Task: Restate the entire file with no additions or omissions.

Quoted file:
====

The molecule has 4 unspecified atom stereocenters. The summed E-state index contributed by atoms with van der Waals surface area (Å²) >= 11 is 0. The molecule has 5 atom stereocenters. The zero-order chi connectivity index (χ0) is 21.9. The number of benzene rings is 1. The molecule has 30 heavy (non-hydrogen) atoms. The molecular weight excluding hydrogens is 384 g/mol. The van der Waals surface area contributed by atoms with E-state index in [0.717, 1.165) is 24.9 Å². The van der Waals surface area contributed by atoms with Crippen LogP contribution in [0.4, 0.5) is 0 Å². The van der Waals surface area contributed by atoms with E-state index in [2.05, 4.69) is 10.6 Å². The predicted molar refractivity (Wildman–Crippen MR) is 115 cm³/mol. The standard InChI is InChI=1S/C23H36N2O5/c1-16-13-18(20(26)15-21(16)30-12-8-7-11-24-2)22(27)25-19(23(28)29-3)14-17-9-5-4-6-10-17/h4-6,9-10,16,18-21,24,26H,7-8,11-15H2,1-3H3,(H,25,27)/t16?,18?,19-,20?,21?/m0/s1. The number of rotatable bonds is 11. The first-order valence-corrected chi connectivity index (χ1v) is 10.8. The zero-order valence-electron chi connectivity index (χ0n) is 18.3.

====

The molecule has 4 unspecified atom stereocenters. The summed E-state index contributed by atoms with van der Waals surface area (Å²) >= 11 is 0. The molecule has 5 atom stereocenters. The zero-order chi connectivity index (χ0) is 21.9. The number of benzene rings is 1. The molecule has 30 heavy (non-hydrogen) atoms. The molecular weight excluding hydrogens is 384 g/mol. The van der Waals surface area contributed by atoms with E-state index in [0.717, 1.165) is 24.9 Å². The van der Waals surface area contributed by atoms with Crippen LogP contribution in [0.4, 0.5) is 0 Å². The van der Waals surface area contributed by atoms with E-state index in [2.05, 4.69) is 10.6 Å². The predicted molar refractivity (Wildman–Crippen MR) is 115 cm³/mol. The standard InChI is InChI=1S/C23H36N2O5/c1-16-13-18(20(26)15-21(16)30-12-8-7-11-24-2)22(27)25-19(23(28)29-3)14-17-9-5-4-6-10-17/h4-6,9-10,16,18-21,24,26H,7-8,11-15H2,1-3H3,(H,25,27)/t16?,18?,19-,20?,21?/m0/s1. The number of rotatable bonds is 11. The first-order valence-corrected chi connectivity index (χ1v) is 10.8. The zero-order valence-electron chi connectivity index (χ0n) is 18.3.